Writing Poetry: Acrostic

            Acrostic poems are on the docket for today’s Writing Poetry. These are poems that most of us learned to write in elementary school, usually using our names. Sometimes they can be boring, but sometimes they can be fun.

            The first letter of every line in an acrostic poem spells out a word or message. It doesn’t have any set rhyme scheme or meter, so it’s easy to just write out lines without caring too much about counting syllables. I’ll write a quick one using my name, just like in grade six. In this one, I’m going to pick a word for each letter of my name.








            I’ve always found describing myself to be hard, so I’ll give you another example using something other than my name.

Little moments of everyday tenderness,

Open ourselves up to the happiness

Vow that the little moments will grow and

Expand into ever-growing hopefulness.

            That one rhymed and everything. This one is a good example of a poem that talks about the words that the first letters of each line spell. I didn’t worry about making anything sound perfect, it’s more like a long sentence that’s broken up to spell the word. I love that acrostic poems give us the freedom to talk about anything without the restraints of meter and rhyme.

            The best example I can find is a poem written by Edgar Allan Poe. It’s called “An Acrostic”:

Elizabeth it is in vain you say

“Love not” – thou sayest it in so sweet a way:

In vain those words from thee or L.E.L

Zantippe’s talents had enforced so well:

Ah! if that language from thy heart arise,

Breath it less gently forth – and veil thine eyes.

Endymion, recollect, when Luna tried

To cure his love – was cured of all beside –

His follie – pride – and passion – for he died.

            Though this poem is a bit more complex, some of them can be crazy. I won’t write any of them down here, but I recommend looking up more complex acrostic poems so that you get a better idea of those.

            I know that this was a post with a lot less substance than most of the other Writing Poetry posts, but acrostic poems are quite simple. If the first letter of each line makes some kind of word, message, or phrase, you’ve accomplished an acrostic poem!

            That will be all for today’s post. I’m hoping that a short post is better than no post at all. I’ll be getting back into things soon and I’ll be back with a book review on Thursday. Thank you for reading!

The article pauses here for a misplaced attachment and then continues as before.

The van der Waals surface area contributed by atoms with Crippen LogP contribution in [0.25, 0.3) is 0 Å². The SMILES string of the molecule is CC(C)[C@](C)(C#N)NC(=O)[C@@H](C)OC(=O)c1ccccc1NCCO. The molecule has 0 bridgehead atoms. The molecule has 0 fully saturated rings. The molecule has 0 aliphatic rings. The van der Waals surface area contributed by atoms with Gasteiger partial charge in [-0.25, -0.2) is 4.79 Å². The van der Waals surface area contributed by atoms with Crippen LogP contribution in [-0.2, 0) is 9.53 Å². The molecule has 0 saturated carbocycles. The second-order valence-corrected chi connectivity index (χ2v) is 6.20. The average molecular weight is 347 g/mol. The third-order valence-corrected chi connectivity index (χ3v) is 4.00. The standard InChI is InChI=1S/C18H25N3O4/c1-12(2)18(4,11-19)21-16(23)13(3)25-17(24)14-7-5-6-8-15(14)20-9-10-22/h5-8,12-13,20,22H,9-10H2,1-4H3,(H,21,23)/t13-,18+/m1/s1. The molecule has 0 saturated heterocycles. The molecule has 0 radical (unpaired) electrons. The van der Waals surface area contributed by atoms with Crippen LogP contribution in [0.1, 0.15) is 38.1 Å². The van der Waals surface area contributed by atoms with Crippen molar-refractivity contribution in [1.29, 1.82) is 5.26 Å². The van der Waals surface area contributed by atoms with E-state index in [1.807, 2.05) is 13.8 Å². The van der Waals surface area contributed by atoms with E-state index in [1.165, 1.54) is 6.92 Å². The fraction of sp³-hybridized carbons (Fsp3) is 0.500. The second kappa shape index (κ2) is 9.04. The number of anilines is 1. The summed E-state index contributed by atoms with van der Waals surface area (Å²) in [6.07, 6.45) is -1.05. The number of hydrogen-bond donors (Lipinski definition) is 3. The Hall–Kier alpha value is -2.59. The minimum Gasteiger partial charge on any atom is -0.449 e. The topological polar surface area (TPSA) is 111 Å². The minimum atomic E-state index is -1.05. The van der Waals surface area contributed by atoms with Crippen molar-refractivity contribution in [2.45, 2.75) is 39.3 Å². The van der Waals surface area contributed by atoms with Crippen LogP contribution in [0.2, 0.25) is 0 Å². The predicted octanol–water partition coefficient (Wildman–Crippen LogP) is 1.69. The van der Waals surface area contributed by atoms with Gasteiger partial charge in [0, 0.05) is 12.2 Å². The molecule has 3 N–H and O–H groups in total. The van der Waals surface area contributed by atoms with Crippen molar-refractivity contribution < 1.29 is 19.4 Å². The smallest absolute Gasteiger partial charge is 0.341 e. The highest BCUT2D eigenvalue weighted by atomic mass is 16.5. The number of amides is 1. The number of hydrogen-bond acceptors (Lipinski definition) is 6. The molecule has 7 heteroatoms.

Allegory: A poem or story that can be interpreted to have a secondary or alternate meaning.

Allusion: An indirect reference to something. 

Alliteration: Close repetition of consonant sounds, usually at the beginning of words.

Assonance: Close repetition of vowel sounds.

Consonance: Close repetition of consonant sounds anywhere in the words.

Couplet: Two-line stanza, usually a rhyming pair.

Dissonance: A disruption of the harmony of sounds within the poem or line.

Foot: A unit of measurement in a line of poetry.

Line: A unit of measurement. Made up of feet. 

Meter: The rhythmic measure of a line. Ex. Pentameter. 

Metaphor: Comparing one thing to another without using “like” or “as”. Direct comparison.

Repetition: Repeating specific words or phrases within a poem.

Rhyme: The repetition of similar-sounding words, usually at the ends of lines. There are many kinds of rhymes.

Rhythm: Rhythm comes from the patterns of short, long, stressed, and unstressed syllables in a line, stanza, or poem.

Refrain: The repetition of a line with a poem. 

Stanza: A group of lines that together make up a unit of measurement in a poem. Similar to a paragraph in prose writing and usually separated by a space.

Haiku: A three-line poem with a syllable count of 5-7-5.

Caesura: A word that shows a turn in a poem. Kireji in haikus.

Shakespearean Sonnet: Fourteen-line poem ending with a heroic/rhyming couplet. Rhyme scheme of ABAB CDCD EFEF GG.

Petrarchan Sonnet: Fourteen-line poem comprising an octave and a contrasting sestet. The octave has a rhyme scheme of ABBAABBA, and the sestet has a rhyme scheme of CDCDCD or CDECDE.

Heroic/Rhyming Couplet: Two lines of the same length that rhyme and complete a thought. The last words of both lines must rhyme out loud, but do not need to have the same end spelling.

Octave: Eight-line stanza with any rhyme scheme.

Sestet: Six-line stanza with any rhyme scheme.

Iambic: An unstressed syllable followed by a stressed syllabic that makes up a foot.

Pentameter: A line made up of five feet or beats.

Iambic Pentameter: Five pairs (or feet) of unstressed and stressed syllables. Normally found in sonnets. 

Acrostic Poem: A poem of any number of lines, any meter, and any rhyme where the first letters of each line spell out a word, phrase, or message.


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